A truck containing explosives caught fire in an underground limestone mine in Missouri. When the explosives detonated, five miners became trapped beneath the rubble. An intense rescue followed, and four miners were successfully extricated. Tragically, one miner died from his injuries.
This scenario, fortunately, never actually happened. It was part of a mine emergency response drill conducted by the Mine Safety and Health Administration at the Central Plains Cement Co. in Sugar Creek, Mo.
Locating and rescuing trapped and injured miners is a skill that must be developed in the hope that it’s never put to use. Simulated mine emergencies help prepare mine rescue teams for an actual mining disaster, such as a fire, explosion or cave-in.
The landscape at the Sugar Creek plant was dotted with emergency vehicles from the local fire department, Missouri Department of Labor, Draeger (a mine safety technology company) and mine rescue teams from throughout the Midwest. These nine teams had their work cut out for them, navigating through dense smoke with zero visibility, extinguishing fires and administering first aid on dozens of “injured” miners in a triage environment.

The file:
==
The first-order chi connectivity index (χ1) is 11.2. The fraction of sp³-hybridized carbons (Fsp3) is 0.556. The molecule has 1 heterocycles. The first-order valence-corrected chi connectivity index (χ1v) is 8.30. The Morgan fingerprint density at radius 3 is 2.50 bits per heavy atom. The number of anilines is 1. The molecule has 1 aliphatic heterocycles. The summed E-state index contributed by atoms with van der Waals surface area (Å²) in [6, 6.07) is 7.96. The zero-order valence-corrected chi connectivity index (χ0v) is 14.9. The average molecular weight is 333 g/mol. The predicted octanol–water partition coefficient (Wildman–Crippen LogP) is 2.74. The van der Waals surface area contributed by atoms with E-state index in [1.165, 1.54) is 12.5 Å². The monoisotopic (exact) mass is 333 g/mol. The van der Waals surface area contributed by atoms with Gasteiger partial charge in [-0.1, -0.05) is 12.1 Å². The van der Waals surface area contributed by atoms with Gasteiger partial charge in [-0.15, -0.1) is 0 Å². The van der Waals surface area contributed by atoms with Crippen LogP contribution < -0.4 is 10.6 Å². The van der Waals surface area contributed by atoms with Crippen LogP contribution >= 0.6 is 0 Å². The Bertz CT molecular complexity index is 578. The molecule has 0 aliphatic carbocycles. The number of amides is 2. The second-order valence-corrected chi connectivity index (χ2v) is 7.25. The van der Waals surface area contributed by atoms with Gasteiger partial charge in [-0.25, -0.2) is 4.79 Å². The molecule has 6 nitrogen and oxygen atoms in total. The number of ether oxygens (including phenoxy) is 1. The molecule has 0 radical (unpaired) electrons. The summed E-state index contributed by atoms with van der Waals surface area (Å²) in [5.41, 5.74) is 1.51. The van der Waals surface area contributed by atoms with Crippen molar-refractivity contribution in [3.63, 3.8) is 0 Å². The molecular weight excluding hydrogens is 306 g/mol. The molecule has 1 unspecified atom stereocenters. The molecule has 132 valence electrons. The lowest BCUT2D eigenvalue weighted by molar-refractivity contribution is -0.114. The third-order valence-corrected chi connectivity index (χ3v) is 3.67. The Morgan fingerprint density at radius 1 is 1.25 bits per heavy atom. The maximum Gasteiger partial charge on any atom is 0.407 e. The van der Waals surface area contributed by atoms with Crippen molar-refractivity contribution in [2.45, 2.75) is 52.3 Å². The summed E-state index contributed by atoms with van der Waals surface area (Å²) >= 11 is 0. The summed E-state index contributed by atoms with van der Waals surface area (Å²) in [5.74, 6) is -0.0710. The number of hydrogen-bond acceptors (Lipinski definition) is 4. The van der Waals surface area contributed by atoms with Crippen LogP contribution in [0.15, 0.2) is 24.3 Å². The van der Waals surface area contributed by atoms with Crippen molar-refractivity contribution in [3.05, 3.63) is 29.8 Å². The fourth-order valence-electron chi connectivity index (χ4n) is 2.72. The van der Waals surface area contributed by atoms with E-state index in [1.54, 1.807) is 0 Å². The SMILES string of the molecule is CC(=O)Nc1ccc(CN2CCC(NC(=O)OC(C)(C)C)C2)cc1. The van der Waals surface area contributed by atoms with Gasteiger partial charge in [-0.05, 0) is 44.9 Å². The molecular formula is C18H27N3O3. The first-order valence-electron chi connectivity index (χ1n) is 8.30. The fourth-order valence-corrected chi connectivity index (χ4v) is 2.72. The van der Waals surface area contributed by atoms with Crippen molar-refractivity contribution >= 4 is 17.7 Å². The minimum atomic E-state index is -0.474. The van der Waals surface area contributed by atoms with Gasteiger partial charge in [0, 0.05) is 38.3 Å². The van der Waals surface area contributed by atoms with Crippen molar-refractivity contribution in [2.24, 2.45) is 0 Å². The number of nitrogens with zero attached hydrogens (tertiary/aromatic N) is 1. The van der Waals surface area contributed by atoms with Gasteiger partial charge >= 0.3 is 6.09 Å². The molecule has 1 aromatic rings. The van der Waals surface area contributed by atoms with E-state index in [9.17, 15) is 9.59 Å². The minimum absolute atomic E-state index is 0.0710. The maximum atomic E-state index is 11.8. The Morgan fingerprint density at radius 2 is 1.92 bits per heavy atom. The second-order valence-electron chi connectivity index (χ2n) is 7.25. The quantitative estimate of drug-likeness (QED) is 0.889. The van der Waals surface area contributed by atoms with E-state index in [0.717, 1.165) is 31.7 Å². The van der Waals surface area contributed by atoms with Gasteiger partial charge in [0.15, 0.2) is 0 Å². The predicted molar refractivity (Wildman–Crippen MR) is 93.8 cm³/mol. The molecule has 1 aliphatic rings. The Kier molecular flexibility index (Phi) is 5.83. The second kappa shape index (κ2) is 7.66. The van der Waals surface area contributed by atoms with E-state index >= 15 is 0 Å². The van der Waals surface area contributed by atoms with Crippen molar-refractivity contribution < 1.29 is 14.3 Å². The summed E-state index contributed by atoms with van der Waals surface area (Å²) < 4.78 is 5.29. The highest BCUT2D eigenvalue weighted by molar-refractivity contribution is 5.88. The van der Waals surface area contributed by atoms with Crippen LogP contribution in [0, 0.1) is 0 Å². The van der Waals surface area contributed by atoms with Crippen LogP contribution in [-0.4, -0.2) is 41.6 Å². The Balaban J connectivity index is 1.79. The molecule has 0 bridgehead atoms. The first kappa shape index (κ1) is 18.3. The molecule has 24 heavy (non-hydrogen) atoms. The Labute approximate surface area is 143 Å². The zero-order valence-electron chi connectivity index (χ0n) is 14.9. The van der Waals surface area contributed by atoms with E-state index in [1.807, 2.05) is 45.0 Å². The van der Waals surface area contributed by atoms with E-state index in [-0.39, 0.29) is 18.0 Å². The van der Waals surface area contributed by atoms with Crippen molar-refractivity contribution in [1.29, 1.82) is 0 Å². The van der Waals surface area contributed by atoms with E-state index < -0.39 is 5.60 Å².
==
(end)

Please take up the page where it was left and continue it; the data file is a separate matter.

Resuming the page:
Thanks to state-of-the-art communications technology that MSHA recently acquired, personnel in the surface command center were able to track the teams’ movements underground with digital maps and cameras and transmit critical information instantly. This equipment has already been deployed during emergency situations at mines in Colorado, Illinois, Texas, Virginia and Iowa.
When I came to MSHA six year ago, improving mine emergency response became one of my top priorities. I’ve spent days, weeks – even months – at rescue and recovery operations and have seen first hand the need for enhanced response readiness. Consequently, in 2010, I directed MSHA to analyze our emergency response system, identify gaps and outline the improvements we needed to make. A lengthy collaboration with industry stakeholders began, and the outcome, I believe, is a better and stronger foundation for mine rescue.
I applaud Central Plains’ commitment to safety and mine emergency response. There is no downside to preparation and training. Simulated drills such as the one in Missouri – along with effective communication technology – will improve the odds of saving miners’ lives and keeping our rescuers out of harm’s way in the event of a mine disaster.
Joseph A. Main is the assistant secretary of labor for mine safety and health.